the border he was at the mercy of the government of which he was the deadly foe. The Claim of Right had recognised torture as, in cases like his, a legitimate mode of obtaining information; and no Habeas Corpus Act secured him against a long detention. The unhappy man was arrested, carried to Edinburgh, and brought before the Privy Council. The general notion was that he was a knave and a coward, and that the first sight of the boots and thumbscrews would bring out all the guilty secrets with which he had been entrusted. But Payne had a far braver spirit than those highborn plotters with whom it was his misfortune to have been connected. Twice he was subjected to frightful torments; but not a word inculpating himself or any other person could be wrung out of him. Some councillors left the board in horror. But the pious Crawford presided. He was not much troubled with the weakness of compassion where an Amalekite was concerned, and forced the executioner to hammer in wedge after wedge between the knees of the prisoner till the pain was as great as the human frame can sustain without dissolution. Payne was then carried to the Castle of Edinburgh, where he long remained, utterly forgotten, as he touchingly complained, by those for whose sake he had endured more than the bitterness of death. Yet no ingratitude could damp the ardour of his fanatical loyalty; and he continued, year after year, in his cell, to plan insurrections and invasions.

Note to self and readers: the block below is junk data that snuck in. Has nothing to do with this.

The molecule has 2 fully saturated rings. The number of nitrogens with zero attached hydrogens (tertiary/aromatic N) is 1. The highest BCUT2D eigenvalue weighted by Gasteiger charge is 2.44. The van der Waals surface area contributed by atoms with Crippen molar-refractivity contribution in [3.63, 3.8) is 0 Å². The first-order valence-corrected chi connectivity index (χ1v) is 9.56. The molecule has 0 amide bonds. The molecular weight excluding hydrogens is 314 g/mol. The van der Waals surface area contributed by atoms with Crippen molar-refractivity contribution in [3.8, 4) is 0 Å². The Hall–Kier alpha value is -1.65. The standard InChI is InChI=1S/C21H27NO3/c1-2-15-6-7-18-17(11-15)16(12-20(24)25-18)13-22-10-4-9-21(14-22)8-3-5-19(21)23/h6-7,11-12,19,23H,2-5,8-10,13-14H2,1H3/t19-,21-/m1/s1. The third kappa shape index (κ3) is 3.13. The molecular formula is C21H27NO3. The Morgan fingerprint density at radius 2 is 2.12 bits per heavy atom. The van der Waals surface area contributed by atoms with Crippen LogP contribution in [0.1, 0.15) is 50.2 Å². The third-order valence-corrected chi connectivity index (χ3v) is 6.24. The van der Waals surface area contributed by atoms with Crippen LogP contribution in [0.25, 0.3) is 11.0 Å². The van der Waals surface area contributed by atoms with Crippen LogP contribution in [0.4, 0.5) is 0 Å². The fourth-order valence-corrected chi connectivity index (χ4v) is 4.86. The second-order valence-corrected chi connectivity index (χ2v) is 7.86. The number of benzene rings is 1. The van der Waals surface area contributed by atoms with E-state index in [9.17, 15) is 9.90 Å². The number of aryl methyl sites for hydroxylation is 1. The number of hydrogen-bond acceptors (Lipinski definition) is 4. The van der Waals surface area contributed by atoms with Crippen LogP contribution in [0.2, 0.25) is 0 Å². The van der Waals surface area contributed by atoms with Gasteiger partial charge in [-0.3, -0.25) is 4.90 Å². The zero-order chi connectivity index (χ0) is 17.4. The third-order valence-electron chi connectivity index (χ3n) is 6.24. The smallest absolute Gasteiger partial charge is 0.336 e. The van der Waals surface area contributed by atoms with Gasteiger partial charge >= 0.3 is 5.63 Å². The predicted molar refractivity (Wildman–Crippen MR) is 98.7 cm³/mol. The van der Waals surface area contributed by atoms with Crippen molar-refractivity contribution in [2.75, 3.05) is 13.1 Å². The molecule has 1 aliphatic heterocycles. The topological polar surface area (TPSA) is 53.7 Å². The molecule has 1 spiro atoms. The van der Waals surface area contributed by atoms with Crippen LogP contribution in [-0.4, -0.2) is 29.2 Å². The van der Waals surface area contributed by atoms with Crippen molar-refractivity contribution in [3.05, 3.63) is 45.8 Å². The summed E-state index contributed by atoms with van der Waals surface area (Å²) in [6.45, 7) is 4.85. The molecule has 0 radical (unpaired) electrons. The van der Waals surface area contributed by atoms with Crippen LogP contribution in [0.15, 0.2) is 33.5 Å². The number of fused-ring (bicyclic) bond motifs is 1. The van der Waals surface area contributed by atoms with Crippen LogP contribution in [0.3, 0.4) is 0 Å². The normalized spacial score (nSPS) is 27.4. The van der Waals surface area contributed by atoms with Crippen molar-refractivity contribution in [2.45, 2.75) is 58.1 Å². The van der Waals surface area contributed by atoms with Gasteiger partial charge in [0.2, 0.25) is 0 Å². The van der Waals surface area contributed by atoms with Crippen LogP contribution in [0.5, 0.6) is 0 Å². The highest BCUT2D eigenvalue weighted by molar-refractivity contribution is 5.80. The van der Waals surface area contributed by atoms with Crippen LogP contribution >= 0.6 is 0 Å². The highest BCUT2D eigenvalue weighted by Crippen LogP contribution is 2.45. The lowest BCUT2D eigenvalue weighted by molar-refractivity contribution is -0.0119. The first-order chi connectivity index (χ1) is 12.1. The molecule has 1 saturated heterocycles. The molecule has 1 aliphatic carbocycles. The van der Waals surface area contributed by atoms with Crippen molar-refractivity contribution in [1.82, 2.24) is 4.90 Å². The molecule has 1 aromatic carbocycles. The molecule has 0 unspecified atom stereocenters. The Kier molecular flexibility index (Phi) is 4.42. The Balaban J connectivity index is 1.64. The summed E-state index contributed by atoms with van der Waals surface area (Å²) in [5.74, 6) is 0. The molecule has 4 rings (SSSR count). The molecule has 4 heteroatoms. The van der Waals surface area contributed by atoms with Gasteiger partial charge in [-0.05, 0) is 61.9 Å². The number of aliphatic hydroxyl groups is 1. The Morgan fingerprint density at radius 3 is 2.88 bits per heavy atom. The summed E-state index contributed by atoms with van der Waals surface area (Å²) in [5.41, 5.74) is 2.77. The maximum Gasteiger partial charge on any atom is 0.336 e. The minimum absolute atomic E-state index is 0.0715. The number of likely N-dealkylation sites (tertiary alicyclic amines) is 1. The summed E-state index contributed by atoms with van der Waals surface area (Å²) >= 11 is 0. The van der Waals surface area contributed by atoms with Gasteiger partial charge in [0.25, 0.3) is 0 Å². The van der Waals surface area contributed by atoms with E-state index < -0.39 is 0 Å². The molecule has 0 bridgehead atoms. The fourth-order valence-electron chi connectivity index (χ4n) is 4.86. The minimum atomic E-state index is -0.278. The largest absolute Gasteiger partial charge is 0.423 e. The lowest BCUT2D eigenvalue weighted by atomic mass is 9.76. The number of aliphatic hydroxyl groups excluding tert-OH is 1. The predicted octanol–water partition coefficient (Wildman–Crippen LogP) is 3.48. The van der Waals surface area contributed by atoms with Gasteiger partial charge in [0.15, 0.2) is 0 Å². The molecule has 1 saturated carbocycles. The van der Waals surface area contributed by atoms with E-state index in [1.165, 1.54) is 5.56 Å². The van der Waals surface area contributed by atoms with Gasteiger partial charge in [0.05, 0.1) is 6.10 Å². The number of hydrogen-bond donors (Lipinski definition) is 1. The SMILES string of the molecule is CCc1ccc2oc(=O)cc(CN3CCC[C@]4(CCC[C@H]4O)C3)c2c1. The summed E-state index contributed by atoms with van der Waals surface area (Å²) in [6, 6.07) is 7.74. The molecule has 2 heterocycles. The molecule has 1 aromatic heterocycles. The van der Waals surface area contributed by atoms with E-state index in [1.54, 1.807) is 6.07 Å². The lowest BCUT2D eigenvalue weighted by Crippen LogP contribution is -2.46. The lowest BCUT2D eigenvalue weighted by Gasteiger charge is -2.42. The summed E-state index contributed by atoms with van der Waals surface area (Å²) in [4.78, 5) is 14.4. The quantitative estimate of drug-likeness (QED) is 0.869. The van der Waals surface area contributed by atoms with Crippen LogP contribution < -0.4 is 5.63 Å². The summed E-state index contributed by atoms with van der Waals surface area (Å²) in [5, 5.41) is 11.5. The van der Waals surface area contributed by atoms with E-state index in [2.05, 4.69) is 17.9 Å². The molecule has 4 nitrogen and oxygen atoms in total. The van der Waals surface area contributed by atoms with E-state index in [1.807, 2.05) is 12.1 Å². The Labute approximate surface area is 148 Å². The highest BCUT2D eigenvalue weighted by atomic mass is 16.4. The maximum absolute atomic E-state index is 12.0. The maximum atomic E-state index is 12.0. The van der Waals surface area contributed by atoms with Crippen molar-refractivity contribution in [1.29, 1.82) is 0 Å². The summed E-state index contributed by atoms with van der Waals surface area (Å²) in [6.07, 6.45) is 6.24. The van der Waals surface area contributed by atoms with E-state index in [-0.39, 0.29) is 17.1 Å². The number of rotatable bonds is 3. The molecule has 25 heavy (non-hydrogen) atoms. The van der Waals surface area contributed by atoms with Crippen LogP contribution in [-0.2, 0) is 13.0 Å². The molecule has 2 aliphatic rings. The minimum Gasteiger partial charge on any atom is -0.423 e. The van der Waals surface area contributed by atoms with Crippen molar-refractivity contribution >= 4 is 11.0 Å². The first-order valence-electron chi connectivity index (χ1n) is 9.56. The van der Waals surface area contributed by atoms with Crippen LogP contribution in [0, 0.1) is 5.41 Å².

Before Payne's arrest the Estates had been adjourned after a Session as important as any that had ever been held in Scotland. The nation generally acquiesced in the new ecclesiastical constitution. The indifferent, a large portion of every society, were glad that the anarchy was over, and conformed to the Presbyterian Church as they had conformed to the Episcopal Church. To the moderate Presbyterians the settlement which had been made was on the whole satisfactory. Most of the strict Presbyterians brought themselves to accept it under protest, as a large instalment of what was due. They missed indeed what they considered as the perfect beauty and symmetry
- Burnett, ii. 62, Lockhart to Melville, Aug. 30, 1690 and Crawford to Melville, Dec. 11, 1690, in the Leven and Melville Papers; Neville Payne's letter of Dec. 3, 1692, printed in 1693.